Choosing the right colour of paint for a room could have a great impact not only on people’s moods but on their electricity bills as well.
It is no secret that lighter colours reflect more light and absorb less heat while dark colours absorb both light and heat. As a result, a room with light colour walls will need less artificial lighting than a room with dark coloured walls. In order to strike the right balance throughout both warm and the cold seasons, it is beneficial to use light colours for walls and dark colours for furniture.
Light coloured walls are ideal for creating an electricity efficient home. They are less heat absorbent, so they stay cooler during summer months, which cuts down on air conditioning costs. During the winter, meanwhile, they do not take up much of the heat generated inside the room. In addition, painting the ceiling a light colour allows it to reflect light much better.
Most paints on the market are labelled with a Light Reflectance Value (LRV) corresponding with their colour. The higher the LRV number, the less the need for artificial light. For example, white reflects 80 per cent of light while black only reflects five per cent.
Using white paint has many benefits; it is less expensive, it goes with virtually all furniture, and it makes a room look larger and brighter. During daylight hours, a home with white walls can rely purely on natural light to brighten a room.
However, when an overabundance of light is combined with very light walls, it may create glare or even excess brightness, overstimulating and even irritating eyes, leading to eye fatigue. To achieve a proper balance, painting some walls in warm colours or adding warm-coloured furniture are simple solutions.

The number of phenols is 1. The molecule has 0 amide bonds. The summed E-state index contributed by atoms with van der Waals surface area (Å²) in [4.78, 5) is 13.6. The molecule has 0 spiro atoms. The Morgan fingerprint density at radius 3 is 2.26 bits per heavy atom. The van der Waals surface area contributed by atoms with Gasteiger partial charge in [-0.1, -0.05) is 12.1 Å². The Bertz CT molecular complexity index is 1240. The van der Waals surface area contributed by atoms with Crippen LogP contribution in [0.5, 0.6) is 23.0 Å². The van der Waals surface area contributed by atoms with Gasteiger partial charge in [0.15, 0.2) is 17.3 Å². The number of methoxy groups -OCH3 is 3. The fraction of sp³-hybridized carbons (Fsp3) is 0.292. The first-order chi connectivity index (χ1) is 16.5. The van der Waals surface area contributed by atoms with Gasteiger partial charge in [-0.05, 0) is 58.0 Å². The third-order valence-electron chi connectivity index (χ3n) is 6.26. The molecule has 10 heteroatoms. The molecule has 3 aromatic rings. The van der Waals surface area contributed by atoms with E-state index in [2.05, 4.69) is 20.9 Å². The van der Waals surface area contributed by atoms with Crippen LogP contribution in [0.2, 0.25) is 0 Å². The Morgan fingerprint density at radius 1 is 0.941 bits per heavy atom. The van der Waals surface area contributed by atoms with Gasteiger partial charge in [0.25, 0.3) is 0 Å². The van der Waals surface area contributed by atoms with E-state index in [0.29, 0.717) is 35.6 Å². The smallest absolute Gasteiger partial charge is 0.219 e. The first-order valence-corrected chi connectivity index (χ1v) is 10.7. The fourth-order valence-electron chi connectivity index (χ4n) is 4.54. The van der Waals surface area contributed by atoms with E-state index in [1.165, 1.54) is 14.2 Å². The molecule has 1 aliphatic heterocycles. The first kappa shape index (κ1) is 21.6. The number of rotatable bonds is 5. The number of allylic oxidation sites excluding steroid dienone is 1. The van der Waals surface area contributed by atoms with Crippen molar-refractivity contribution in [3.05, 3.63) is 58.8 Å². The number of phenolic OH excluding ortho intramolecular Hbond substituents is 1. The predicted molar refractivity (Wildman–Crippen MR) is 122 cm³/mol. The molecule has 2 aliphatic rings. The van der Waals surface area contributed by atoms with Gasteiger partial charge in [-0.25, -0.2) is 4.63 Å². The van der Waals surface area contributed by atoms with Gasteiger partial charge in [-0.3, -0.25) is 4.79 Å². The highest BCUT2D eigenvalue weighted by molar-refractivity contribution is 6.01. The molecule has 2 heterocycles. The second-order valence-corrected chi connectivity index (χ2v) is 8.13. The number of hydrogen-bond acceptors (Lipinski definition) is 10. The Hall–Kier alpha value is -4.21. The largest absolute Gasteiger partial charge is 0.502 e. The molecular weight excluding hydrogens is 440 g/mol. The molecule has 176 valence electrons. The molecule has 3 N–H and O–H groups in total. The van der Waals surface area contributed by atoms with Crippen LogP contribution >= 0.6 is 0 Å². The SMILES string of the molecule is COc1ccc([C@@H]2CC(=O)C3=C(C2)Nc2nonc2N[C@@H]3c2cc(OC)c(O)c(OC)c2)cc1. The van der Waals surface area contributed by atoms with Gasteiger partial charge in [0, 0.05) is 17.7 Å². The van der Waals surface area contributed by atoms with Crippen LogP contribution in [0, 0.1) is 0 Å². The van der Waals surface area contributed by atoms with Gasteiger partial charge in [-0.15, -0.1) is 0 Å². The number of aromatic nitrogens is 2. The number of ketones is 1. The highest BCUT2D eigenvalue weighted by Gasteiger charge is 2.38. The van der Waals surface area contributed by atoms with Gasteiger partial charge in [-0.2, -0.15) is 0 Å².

From a psychological standpoint, colour greatly influences human emotions and behaviour. Recent studies have shown that the colour of a room can affect people’s perception of temperature. The studies showed that people estimated the temperature of a room with cool colours such as blue or green to be between six and 10 degrees Fahrenheit cooler than the real temperature. Warm colours such as orange, yellow and red led people to believe the temperature in the room was six to 10 degrees Fahrenheit warmer than it actually was.
The relationship between the coating on a ceiling’s surface and the amount of light that is distributed throughout the room is also strong. Though ceiling paints commonly tend to be lower-quality than wall paints, it is important that they have strong pigments, which are necessary in order to reflect light and not fade out in a short period of time.
As dark colours absorb more heat than light colours, a dark ceiling will absorb light. Trying to overcome this light absorption through more or stronger artificial lighting can be expensive.